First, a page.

Intro Text (will show in Directory only):

It’s a material that’s been used in European streets for hundreds of years, but its introduction into New Zealand is much more recent. Now we are discovering the importance of the longevity and hardiness of the natural material, stone. Particularly in the urban realm, where people gather to eat and walk the central cities, it’s a tactile, beautiful material with a sense of character and it will stand the test of time.

This is none so important than in central Christchurch, where the material is being used extensively to re-develop the public spaces, establishing a sense of permanence the city craves.

Otakaro was set up to up to deliver 13 anchor projects for the rebuild of Christchurch and they have partnered with Designsource to deliver extensive stone streetscapes and stone artwork in the City Centre.

The stone paving and artworks will take pedestrians on a journey from Victoria Square right round through the Convention Centre and to the River Avon Precinct, a three-kilometre promenade that follows alongside the River Avon.    

It’s a material that’s been used in European streets for hundreds of years, but its introduction into New Zealand is much more recent. Now we are discovering the importance of the longevity and hardiness of the natural material, stone. Particularly in the urban realm, where people gather to eat and walk the central cities, it’s a tactile, beautiful material with a sense of character and it will stand the test of time.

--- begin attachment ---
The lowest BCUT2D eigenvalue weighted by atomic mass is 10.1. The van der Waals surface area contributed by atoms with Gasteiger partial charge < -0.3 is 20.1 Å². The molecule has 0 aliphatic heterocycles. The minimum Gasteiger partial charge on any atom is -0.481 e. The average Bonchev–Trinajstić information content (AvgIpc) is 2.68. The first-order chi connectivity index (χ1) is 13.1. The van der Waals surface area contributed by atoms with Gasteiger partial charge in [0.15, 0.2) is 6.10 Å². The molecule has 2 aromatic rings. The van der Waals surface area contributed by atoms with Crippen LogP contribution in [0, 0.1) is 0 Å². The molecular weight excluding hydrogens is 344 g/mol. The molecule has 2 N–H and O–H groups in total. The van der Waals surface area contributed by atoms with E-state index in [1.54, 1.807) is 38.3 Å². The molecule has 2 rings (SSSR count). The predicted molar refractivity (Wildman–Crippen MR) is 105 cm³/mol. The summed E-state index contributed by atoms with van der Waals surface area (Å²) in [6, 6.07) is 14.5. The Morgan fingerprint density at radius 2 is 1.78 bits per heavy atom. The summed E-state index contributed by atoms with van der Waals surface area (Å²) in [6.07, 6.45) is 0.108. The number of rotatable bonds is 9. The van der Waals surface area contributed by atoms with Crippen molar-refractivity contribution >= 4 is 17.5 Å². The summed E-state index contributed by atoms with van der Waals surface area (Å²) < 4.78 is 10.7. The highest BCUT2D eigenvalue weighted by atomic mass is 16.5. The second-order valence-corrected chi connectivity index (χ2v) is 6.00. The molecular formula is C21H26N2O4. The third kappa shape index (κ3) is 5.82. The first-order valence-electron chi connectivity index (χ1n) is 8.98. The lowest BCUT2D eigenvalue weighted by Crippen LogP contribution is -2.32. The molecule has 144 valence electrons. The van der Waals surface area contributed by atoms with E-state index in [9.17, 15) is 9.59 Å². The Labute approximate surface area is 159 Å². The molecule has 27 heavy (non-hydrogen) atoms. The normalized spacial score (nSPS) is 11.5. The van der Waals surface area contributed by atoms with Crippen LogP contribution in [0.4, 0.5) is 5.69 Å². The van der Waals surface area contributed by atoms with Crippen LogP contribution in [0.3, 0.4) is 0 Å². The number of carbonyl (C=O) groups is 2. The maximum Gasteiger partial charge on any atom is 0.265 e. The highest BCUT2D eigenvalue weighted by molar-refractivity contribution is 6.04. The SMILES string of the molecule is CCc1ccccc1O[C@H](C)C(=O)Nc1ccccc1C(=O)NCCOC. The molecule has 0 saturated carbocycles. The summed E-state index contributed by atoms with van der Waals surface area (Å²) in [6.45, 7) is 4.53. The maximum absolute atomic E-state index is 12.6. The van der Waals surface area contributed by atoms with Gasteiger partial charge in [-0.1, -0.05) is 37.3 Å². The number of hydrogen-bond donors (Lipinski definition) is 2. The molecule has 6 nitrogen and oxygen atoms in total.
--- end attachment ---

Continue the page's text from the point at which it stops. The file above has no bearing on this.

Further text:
This is none so important than in central Christchurch, where the material is being used extensively to re-develop the public spaces, establishing a sense of permanence the city craves.

Otakaro was set up to up to deliver 13 anchor projects for the rebuild of Christchurch and they have partnered with Designsource to deliver extensive stone streetscapes and stone artwork in the City Centre.

The stone paving and artworks will take pedestrians on a journey from Victoria Square right round through the Convention Centre and to the River Avon Precinct, a three-kilometre promenade that follows alongside the River Avon.    

Photo Spot 1

Upload Image

Drag and Drop or Click to Upload Image

“It will draw people back to the old Garden City as it should be,” says Designsource’s Sue Holmes.

The project encompasses stone walkways, outdoor terraces, artworks and stone sculptures, poems etched into the pavement and 13 Whāriki “welcome mats” designed from patterned and textured stone and placed throughout the city.

Sue says Christchurch’s investment in stone not only feels permanent, it is.

“It’ll be there for hundreds of years – it’s all about the longevity, like pretty much all of Europe you walk through these beautiful cobbled streets and nothing has changed for hundreds of years.”

“It will draw people back to the old Garden City as it should be,” says Designsource’s Sue Holmes.

The project encompasses stone walkways, outdoor terraces, artworks and stone sculptures, poems etched into the pavement and 13 Whāriki “welcome mats” designed from patterned and textured stone and placed throughout the city.